Central American Coffees

Written by Helen Glenn Court
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Coffee originated, it has been determined with certainty, in Ethiopia. Since then, during the 16th and 17th centuries, it has spread to southern Arabia, the Indian archipelago, and the Americas and flourished. Thanks to differences in climates and soils, different areas are known for different types of coffee. Generally speaking, however, coffee wants a cool, moist climate and no frost. While it can and does grow at low elevations, it does best at about 1,500 feet above sea level. Shade is ideal.

Two species of coffee bean predominate. The Robustas--whose scientific name is Coffea canephora--are grown primarily in Africa. The Arabicas--scientific name Coffea arabica--are grown in Indonesia and South and Central America. Brazil is rightly renowned for its beans. The countries of Central America are also famous--the best known for their crops being perhaps Columbia, Guatemala, and Costa Rica.

Central American Coffee Characteristics

More aromatic and flavorful, the Arabica beans grown in the Caribbean, the Honduras, Jamaica, Brazil, and Central America are also generally smoother and milder. They're often described as being lively, slightly acidic, and consistent. The hilly and mountainous terrain in the region has the fertile, rich, volcanic soil that coffee plants love. The climate is also ideal--with about 50 inches of rainfall, a short dry growing season, and average annual temperatures of about 24° Centigrade (75° F).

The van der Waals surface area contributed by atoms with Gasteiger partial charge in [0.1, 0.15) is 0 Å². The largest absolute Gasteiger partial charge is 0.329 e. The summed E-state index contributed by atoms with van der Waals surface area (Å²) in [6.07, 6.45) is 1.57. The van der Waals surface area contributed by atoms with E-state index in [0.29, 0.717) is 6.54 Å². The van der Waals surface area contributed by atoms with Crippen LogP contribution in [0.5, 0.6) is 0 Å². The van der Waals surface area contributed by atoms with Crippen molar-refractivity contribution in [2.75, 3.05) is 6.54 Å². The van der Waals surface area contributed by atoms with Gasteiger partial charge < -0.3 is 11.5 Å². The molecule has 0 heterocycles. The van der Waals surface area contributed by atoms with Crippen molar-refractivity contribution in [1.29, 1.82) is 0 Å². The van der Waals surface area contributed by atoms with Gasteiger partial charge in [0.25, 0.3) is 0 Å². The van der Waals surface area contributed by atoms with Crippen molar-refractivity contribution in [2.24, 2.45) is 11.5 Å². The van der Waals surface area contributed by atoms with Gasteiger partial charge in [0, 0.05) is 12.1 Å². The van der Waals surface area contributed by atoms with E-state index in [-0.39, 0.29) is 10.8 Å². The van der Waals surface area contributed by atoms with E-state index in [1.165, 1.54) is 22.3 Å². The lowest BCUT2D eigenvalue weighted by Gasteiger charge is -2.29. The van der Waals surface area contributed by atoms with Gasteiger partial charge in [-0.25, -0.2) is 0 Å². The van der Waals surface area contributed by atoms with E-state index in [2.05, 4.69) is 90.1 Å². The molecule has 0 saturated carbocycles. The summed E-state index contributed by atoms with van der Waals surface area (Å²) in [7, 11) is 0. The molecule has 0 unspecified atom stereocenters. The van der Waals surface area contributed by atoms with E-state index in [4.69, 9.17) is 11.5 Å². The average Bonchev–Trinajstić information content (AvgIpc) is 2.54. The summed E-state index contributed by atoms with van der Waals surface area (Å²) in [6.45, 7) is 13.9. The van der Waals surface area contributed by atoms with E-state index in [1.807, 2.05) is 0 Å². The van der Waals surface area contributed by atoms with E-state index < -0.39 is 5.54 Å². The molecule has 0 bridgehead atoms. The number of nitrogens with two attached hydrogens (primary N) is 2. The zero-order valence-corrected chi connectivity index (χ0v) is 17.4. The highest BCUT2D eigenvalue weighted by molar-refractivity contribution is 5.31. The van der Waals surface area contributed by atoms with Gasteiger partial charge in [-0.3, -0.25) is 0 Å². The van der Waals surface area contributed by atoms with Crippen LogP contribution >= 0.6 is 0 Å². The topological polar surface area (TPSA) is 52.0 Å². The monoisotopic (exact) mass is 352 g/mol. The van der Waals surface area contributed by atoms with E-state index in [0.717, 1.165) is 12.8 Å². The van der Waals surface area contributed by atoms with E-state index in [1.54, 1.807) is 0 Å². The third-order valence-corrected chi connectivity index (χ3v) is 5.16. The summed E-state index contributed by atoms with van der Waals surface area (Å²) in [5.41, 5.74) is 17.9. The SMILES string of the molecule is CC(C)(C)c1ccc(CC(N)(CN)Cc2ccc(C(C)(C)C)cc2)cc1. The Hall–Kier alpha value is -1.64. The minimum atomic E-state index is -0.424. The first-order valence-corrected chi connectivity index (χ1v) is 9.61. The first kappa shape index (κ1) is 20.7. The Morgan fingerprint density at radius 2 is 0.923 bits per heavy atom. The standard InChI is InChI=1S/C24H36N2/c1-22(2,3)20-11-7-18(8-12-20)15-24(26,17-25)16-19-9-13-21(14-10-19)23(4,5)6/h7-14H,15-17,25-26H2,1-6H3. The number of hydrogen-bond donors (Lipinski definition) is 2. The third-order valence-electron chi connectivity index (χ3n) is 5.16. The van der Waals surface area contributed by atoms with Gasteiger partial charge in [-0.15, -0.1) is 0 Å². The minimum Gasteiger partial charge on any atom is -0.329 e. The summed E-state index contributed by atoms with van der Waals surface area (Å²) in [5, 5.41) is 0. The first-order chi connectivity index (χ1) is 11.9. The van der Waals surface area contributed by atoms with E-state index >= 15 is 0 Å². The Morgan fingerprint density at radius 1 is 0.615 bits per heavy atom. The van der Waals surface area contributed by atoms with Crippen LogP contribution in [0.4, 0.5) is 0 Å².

It's worth a bit of study on the varieties as you shop for Central American coffees. One you'll see often is Costa Rican Peaberry, described as having lower acidity, full body, and a mild flavor. Guatemalan Antigua is another common Central American coffee. It's a high altitude bean, grown in decidedly volcanic soil and plenty of sun. It boasts a heavy body, a floral aroma, and a long smooth aftertaste.

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